Hypoglycemia in childhood: long-term effects

Pediatr Endocrinol Rev. 2004 Aug;1 Suppl 3:530-6.


Glucose is the main cerebral fuel throughout life. Inadequate cerebral glucose supply, due to recurrent episodes of severe hypoglycemia during the neonatal period or infancy, when the brain is still developing, lead to serious long-term neurological impairments, ranging from mild neurocognitive dysfunction to severe mental retardation, epilepsy, microcephaly or even hemiparesis or aphasia. Moreover, in the most common form of severe recurrent hypoglycemia of infancy due to hyperinsulinism, not only abnormalities in neurocognitive function, but also the later development of diabetes mellitus are observed. Furthermore, recurrent hypoglycemia, supervening as a side-effect of intensified insulin treatment in young diabetic children, may also induce mild neurocognitive dysfunction and, specifically, memory deficits that predispose these children to new hypoglycemic episodes and hypoglycemia unawareness. In conclusion, prompt and meticulous management of hypoglycemia and its prevention during the neonatal period, infancy and childhood constitute the main goal of physicians taking care of these patients in order to ascertain a long-standing quality of life devoid of long-term sequelae.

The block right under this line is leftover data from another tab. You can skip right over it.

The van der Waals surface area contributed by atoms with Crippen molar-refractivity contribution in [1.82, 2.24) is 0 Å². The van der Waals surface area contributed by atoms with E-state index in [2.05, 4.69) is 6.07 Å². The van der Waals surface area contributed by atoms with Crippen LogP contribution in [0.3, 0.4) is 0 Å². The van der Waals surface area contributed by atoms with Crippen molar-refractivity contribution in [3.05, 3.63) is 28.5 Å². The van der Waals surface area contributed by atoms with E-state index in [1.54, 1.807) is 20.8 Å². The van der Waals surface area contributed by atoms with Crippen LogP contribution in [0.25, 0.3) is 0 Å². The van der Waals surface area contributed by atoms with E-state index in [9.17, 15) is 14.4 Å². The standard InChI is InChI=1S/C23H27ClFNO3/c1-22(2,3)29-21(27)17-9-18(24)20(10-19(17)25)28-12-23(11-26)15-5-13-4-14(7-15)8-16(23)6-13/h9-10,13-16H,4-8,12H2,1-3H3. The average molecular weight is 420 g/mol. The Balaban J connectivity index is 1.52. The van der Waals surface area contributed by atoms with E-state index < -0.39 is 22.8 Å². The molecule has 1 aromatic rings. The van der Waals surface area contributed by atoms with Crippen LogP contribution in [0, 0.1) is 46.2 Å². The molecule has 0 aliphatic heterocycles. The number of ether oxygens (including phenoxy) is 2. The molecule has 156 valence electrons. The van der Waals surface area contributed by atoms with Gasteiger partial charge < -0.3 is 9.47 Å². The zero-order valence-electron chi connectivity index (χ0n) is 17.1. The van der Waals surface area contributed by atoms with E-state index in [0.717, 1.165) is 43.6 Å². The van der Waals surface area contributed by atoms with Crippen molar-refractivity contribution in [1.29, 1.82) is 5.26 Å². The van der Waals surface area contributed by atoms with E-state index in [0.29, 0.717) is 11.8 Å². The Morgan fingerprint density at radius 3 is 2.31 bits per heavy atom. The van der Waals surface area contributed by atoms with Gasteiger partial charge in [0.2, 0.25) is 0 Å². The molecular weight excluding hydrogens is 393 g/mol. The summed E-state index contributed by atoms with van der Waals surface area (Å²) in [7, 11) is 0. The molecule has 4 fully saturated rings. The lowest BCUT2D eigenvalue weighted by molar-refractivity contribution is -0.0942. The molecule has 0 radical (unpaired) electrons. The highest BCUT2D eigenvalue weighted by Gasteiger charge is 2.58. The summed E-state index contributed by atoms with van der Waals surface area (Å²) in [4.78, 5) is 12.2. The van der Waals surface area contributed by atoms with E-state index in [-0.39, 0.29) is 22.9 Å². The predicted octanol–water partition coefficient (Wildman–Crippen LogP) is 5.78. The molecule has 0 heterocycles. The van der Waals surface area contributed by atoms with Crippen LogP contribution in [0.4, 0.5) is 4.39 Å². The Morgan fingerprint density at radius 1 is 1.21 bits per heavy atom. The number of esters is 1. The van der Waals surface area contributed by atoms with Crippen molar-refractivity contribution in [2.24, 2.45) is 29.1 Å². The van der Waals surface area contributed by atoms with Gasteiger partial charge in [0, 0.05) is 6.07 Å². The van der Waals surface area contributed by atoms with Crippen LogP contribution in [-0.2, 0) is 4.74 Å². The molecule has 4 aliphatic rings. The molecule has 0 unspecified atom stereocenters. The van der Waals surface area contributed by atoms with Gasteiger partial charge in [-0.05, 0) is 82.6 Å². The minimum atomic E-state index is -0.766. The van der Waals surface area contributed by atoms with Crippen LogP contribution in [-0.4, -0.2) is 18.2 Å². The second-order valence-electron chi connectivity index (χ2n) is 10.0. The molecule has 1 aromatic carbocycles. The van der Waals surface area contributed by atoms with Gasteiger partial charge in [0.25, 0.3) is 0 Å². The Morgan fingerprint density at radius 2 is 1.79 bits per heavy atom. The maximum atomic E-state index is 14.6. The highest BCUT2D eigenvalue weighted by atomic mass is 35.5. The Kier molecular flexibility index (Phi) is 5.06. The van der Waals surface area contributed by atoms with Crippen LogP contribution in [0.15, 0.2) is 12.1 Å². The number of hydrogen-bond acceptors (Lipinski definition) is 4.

Publication types

  • Review

MeSH terms

  • Brain / metabolism
  • Brain Diseases / etiology*
  • Brain Diseases / metabolism
  • Child
  • Glucose / metabolism*
  • Humans
  • Hypoglycemia / complications*
  • Hypoglycemia / metabolism
  • Risk Factors


  • Glucose